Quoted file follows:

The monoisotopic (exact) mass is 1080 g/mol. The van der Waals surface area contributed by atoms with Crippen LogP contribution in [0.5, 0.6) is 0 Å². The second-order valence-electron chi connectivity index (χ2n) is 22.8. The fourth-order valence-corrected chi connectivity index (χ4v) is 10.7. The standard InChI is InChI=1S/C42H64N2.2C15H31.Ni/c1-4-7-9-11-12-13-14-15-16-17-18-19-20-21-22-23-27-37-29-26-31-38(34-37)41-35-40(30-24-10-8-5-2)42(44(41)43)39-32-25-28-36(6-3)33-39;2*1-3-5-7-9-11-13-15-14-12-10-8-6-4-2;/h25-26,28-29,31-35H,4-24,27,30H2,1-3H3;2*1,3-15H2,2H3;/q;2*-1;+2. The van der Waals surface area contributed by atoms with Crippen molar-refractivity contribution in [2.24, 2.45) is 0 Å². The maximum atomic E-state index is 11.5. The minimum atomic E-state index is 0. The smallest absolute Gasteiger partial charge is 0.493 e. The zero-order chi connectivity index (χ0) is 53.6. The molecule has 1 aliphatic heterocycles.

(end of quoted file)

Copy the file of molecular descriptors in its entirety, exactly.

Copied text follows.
The monoisotopic (exact) mass is 1080 g/mol. The van der Waals surface area contributed by atoms with Crippen LogP contribution in [0.5, 0.6) is 0 Å². The second-order valence-electron chi connectivity index (χ2n) is 22.8. The fourth-order valence-corrected chi connectivity index (χ4v) is 10.7. The standard InChI is InChI=1S/C42H64N2.2C15H31.Ni/c1-4-7-9-11-12-13-14-15-16-17-18-19-20-21-22-23-27-37-29-26-31-38(34-37)41-35-40(30-24-10-8-5-2)42(44(41)43)39-32-25-28-36(6-3)33-39;2*1-3-5-7-9-11-13-15-14-12-10-8-6-4-2;/h25-26,28-29,31-35H,4-24,27,30H2,1-3H3;2*1,3-15H2,2H3;/q;2*-1;+2. The van der Waals surface area contributed by atoms with Crippen molar-refractivity contribution in [2.24, 2.45) is 0 Å². The maximum atomic E-state index is 11.5. The minimum atomic E-state index is 0. The smallest absolute Gasteiger partial charge is 0.493 e. The zero-order chi connectivity index (χ0) is 53.6. The molecule has 1 aliphatic heterocycles.